M&M Bank Building

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The Merchants and Mechanics Federal Savings and Loan Association, is one of the most successful banks in Springfield history. Opening its doors in 1892, the company was housed in five different buildings and expanded to incorporate five local branches. The building at the southeast corner of Limestone and Main was designed in 1973 by Skidmore Owings and Merrill, a firm that designed four modern buildings for downtown, including two buildings for the Credit Life Insurance Company and the new City Hall.

The design includes three floors and a basement and was completed with many technological advances, including air conditioning, elevators, carpet, recessed lighting, and a small savings window that allowed an ease of access for children. Skidmore Owings and Merrill’s design combines comfort and convenience into this modern building. Mr. Lohnes, the executive Vice President states that the building “embodies the most advanced modern design for financial institutions.” The total cost of construction topped three million for the 35,000 square foot building.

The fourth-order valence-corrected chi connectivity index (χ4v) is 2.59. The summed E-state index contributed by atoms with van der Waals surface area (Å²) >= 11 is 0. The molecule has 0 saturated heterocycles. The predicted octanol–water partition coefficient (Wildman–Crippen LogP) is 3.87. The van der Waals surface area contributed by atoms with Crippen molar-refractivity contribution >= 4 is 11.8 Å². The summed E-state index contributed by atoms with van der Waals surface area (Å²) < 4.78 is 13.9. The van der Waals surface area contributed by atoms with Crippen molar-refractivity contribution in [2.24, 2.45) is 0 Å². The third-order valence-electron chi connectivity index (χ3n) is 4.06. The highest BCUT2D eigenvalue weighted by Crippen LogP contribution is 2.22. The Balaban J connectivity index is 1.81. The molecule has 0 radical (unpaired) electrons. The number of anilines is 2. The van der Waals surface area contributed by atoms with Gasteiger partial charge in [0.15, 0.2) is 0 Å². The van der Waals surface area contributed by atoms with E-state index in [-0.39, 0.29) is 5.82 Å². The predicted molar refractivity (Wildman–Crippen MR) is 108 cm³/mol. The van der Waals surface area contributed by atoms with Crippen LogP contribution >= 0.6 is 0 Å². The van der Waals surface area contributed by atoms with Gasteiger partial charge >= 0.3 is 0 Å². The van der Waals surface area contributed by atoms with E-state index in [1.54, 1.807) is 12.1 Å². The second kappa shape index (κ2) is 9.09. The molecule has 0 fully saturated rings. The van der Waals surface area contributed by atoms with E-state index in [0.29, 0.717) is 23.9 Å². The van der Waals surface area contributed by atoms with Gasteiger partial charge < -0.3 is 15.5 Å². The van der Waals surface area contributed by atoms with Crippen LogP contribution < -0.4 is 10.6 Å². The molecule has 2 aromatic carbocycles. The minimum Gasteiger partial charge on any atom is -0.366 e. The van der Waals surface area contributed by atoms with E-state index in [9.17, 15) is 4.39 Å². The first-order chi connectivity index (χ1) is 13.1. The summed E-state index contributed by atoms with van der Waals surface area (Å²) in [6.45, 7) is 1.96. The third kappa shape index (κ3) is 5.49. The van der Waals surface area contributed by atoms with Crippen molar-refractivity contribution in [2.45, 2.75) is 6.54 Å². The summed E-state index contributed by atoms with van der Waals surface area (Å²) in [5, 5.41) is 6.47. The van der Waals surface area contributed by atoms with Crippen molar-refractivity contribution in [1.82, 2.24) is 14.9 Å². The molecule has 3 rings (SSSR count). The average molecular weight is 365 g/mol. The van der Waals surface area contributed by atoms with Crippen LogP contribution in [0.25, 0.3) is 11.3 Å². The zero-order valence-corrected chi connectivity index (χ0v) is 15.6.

The first floor housed the lobby of the bank while the second floor was designed as a loan center. The decor of the plan included evergreen trees on the second and third floors as well as a series of paintings by Paul F. Sameulson, a local Springfield painter. 

The façade of the Merchants and Mechanics building is constructed from concrete and glass, alternating the materials on each level. The third level includes a skylight allowing for a greater interaction between architecture and man. The design for the building also corresponds with the other Skidmore Owings and Merrill buildings for the city, supporting downtown revitalization during the 1970s and 80s. In 1991 Merchants and Mechanics was bought out by Bank One of Dayton because the corporation failed to meet new capital requirements set by the FDIC in 1989. The building is now known as Commerce Point and houses many local businesses.